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The Second Most Important Thing You Can Do As A Photographer

On Behalf of | Sep 6, 2022 | Photography Law |

We all have busy lives.  As a professional photographer, your schedule is probably full. You likely have countless clients you need to photograph.  You also likely have many places, to which, you need to travel.  You have to maintain all of your equipment.  You need to keep in touch with the latest programs.  You need to process, edit, and distribute your work–not to mention collecting payments for all of your effort. At times you may feel overwhelmed.

Nevertheless, without wanting to place yet another burden on you, as you may know my previous blogpost described how the most important thing a photographer can do is register their work.  I would like to follow up by saying:


You may be thinking, “A registration is a registration.  What difference does it make when I register my work?  As long as it gets registered…”  However, such a thought would be wrong.  The legal rights you have are directly tied to how quickly you register your photographs.

In order to obtain your “full” legal rights you must register your work before anyone else infringes upon your work (or in the alternative within three months after the first publication of your work).  If you fail to timely register, you’ll miss out on your “full” legal rights.

So what exactly do you miss out on?

Well, at a minimum, you will miss out on Statutory Damages and Attorney Fees under the Copyright Act of 1976.

Statutory damages, pursuant to 17 U.S. Code §504(c), state that you are entitled to between $750.00 to $30,000.00 per work infringed!  Furthermore, that amount may be increased to $150,000.00 per work if the infringement was committed “willfully”.

Therefore, imagine, by simply not timely registering your photograph you could be losing up to $150,000.00 in Statutory Damages (and if multiple “works” were stolen that number would only multiply!)

In addition, failing to register also prevents you from obtaining Attorney Fees under the Copyright Act of 1976.  By obtaining Attorney Fees you can make the other side pay for your lawsuit.  Therefore, you could be losing out on not just thousands of dollars’ worth of Statutory Damages, but on thousands of dollars’ worth of Attorney Fees.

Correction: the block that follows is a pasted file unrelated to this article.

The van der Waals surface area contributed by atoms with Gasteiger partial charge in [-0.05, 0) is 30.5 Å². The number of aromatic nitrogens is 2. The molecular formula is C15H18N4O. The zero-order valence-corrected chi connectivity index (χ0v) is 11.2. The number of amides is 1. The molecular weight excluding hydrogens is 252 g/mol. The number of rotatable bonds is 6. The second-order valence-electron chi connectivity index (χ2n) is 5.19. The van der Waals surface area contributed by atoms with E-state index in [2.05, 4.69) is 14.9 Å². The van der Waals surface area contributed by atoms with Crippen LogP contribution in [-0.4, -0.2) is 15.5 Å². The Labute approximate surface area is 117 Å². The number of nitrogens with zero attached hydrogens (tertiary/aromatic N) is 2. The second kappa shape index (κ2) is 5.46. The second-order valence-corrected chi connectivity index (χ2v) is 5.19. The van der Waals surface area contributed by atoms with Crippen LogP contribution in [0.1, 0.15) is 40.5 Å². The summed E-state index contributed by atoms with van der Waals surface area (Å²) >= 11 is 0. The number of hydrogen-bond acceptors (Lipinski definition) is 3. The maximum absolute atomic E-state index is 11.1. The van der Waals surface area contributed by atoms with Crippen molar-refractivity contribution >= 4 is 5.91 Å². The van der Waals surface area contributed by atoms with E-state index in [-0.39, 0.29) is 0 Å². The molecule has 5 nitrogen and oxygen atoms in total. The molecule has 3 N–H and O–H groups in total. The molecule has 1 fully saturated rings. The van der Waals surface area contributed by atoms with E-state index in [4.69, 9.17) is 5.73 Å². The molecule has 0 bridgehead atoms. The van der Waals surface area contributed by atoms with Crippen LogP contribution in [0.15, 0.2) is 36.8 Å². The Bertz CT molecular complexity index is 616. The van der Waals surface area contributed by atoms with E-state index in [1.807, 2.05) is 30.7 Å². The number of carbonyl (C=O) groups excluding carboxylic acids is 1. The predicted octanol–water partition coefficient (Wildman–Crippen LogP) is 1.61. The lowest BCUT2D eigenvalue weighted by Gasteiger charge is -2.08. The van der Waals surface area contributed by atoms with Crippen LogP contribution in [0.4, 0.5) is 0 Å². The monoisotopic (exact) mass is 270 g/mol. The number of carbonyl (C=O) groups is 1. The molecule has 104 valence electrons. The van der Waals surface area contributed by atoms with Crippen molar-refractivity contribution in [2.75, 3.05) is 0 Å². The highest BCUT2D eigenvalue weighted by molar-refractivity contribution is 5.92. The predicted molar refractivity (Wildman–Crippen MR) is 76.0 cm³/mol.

All of this simply because “you never got around” to registering your photograph.  All of this because registering it “tomorrow” became “next week”, and “next week” became “next month”, etc.

Therefore, I cannot emphasize enough how important it is to quickly register your work!  It is an important tool in your arsenal to protect your photography, your art, and your work.  Registering will give you piece of mind knowing that your art, your photography, and your work, is protected by your “full” legal rights!

However, if somehow you failed to register your work, fear not as you still have other legal options which will be covered in other blogposts.

These blogposts shall not be constituted as legal advice and are for informational purposes only.  Each and every case is different and requires an attorney to examine the specific case in question to arrive at an adequate legal conclusion.  In addition, these blogposts are not updated, or edited, after the date of their initial post, and as such, the information contained within them may be outdated.  Consult with your own personal attorney for more information on the subject matters.